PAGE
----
Sunday, July 11, 2010

Vietnam: An Independent Study (July 11)

Vietnam: A Televised History - Part 3 - LBJ Goes to War (1965-1966)
Opens with clips of Kennedy and LBJ describing the domino theory; interesting to see footage of helicopters firing (as Chickenhawk obviously has no visuals); and LBJ mentions his war on poverty.
The doc stated that both parties had intensified support, VC stepped up their attacks and then they show little children being hurt or crying. I dislike this lack of context. Exactly what happened?
One good line was when an interviewee said "The final domino is not some Asian country but the presidency itself."
There was also an excellent explanation of the gulf of Tonkin incident, primarily because of the visuals. Basically, early morning July 31st, there were two attacks from South Vietnam against two small islands in the North (with CIA support). The next day the US Maddox was patrolling around the area, sometimes as close as five miles (not international waters). The next day, August 2nd, the Maddox was 10 miles off one of the islands raided early and the North linked this with the South attacks and attacked 6 hours later. A second incident was said to have happened, the North has always denied it and then the doc shows a deputy director of the CIA saying at the time he was unsure and then several days later believed it was unsound/unsupported. This incident was used by LBJ to push a 'war against Vietnam' resolution through (only 2 dissented out of the congress AND senate) and was able to remove the war as a campaign issue.
The doc describes three attacks on US in as many months and how various people within the US wanted to bomb the North (but Johnson resisted). Problematically, the doc doesn’t present what bombing/military actions were being taken against the North (as I now know this was already happening a bit) or against the NLF.... and why bomb the north?
George Bell remarks that bombing the North wouldn't be like it was with the Nazis in WWII because the North had no industry to destroy and the people were more determined.
The viewer is show footage of a bridge being bombed year after year (such is war I guess).
US troops were sent in to defend air base, but then given permission to patrol and kill VC. The press asked about this change in policy and it was shrugged off (almost with a good defense is offence line).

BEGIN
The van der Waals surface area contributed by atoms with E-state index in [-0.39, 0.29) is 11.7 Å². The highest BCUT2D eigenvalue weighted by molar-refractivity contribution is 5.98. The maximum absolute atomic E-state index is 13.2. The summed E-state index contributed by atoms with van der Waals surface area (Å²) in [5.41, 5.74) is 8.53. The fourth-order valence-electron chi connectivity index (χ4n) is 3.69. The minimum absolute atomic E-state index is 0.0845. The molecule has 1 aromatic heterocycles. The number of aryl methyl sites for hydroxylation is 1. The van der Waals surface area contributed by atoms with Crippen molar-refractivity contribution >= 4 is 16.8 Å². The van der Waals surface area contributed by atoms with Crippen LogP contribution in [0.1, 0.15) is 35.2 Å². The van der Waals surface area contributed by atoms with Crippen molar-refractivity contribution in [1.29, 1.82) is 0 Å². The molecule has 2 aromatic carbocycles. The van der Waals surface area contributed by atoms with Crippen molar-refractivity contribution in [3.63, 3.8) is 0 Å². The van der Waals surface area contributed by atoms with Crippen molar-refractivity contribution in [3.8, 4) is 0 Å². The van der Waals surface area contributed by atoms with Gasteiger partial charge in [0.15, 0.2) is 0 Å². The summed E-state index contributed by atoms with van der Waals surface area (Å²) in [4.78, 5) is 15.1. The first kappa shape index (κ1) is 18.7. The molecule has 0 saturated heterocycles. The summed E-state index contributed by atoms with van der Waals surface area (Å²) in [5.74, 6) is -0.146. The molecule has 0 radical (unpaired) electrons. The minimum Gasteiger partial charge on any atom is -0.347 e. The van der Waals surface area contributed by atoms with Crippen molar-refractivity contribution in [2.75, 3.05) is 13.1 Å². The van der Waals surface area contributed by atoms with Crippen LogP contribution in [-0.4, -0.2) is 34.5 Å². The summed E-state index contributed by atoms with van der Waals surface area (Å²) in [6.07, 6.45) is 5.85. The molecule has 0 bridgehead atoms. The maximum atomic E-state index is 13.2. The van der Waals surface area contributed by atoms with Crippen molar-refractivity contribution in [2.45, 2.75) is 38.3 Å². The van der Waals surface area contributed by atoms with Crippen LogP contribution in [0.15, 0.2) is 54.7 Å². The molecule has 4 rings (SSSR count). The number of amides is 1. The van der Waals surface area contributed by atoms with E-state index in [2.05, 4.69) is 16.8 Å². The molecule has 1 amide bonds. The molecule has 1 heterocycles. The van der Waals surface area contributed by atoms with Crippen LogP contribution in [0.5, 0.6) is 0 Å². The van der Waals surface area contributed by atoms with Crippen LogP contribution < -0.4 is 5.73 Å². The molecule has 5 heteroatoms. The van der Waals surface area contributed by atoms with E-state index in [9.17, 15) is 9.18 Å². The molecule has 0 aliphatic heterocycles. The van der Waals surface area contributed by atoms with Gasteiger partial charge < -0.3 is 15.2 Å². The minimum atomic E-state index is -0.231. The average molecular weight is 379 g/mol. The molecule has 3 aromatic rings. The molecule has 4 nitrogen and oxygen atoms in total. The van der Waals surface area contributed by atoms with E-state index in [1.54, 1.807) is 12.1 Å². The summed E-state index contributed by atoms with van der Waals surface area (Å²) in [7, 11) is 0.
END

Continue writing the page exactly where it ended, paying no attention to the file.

The doc gives the impression that Ho didn’t negotiate and turnd the US down (on a damming project). This seems peculiar and there is no mention of the US repeated denying the North's attempts to negotiate.
The doc quotes LBJ as saying "American wins the wars it is in... the war on ignorance... the war on poverty..." I don't know if I laughed out loud, but it was just so comical.
There was little analysis in this part so it was a bit disappointing for history without context is close to useless.

Air War in Vietnam (one hour doc from the Modern Combat series)
This is pretty much an apolitical American-centric presentation of the airplanes and helicopters used in Vietnam. At the beginning we hear America lost the war but it is framed as America helping the south from the North.
More bombs dropped than in WWII
The battle of Khe Sanh lasted 77 days. I know battles in other wars have lasted for months if not years but it still seems so absurd to think about.
It did seem like there was some generic “Asian” music for the Vietnamese scenes and more powerful music of the American ones.
At the end of the war there is the introduction of night vision from planes.
The lines at the end of the doc are worth quoting: "Tens of thousands of men fought in the skies above Vietnam and millions of rounds of ammunition were fired for very few tangible results."
Finally, it is "highly unlikely such a one-sided war in the air will ever be fought again."

Chickenhawk (70% done)
Not many notes but an important one: Mason describes the sophistication of a bench and a waterwheel (actually from previous part) and realizes that these villagers aren't so simple-minded and perhaps they are at the height of their designs given their level of technology. He was so impressed with a bench because it didn't have any nails in it yet it could support his weight. His fellow soldier wasn't because they were obviously too dumb to have nails.
Other than that, some missions and stories of drinking and whoring (trips were pretty much organized in the surrounding countries for when they had time off).

The Vietnam Wars (Chapter six (1963-1964))
A description of the movement to bomb the North even though internal documents indicate that it wouldn't change the war in the South. There were detractors and warnings that it would be in effective, but it was thought the threat of force would cause the North to cease operations/support for the South (which was a misunderstanding of the situation).
Gulf of Tonkin coverage was a little different from the Televised History, but basically similar. Young doesn't mince words "that was it; the first and only incident in the Gulf of Tonkin"
She really makes clear that Tonkin was used to give the President powers that Congress usually doesn't bestow (i.e., to wage war) and how there was little dissent among the politicians and some not even caring about the truth of the matter. Some politicians felt betrayed and lied to when the truth came out years later. Additionally, reporters did not question the validity of the Tonkin incident or whether the response was appropriate.
I may have been more skeptical had I not lived through the media and politics surrounding the invasion of Iraq. Sketchy intel and and unquestioning press?
It really seems like they don't learn from their own history.


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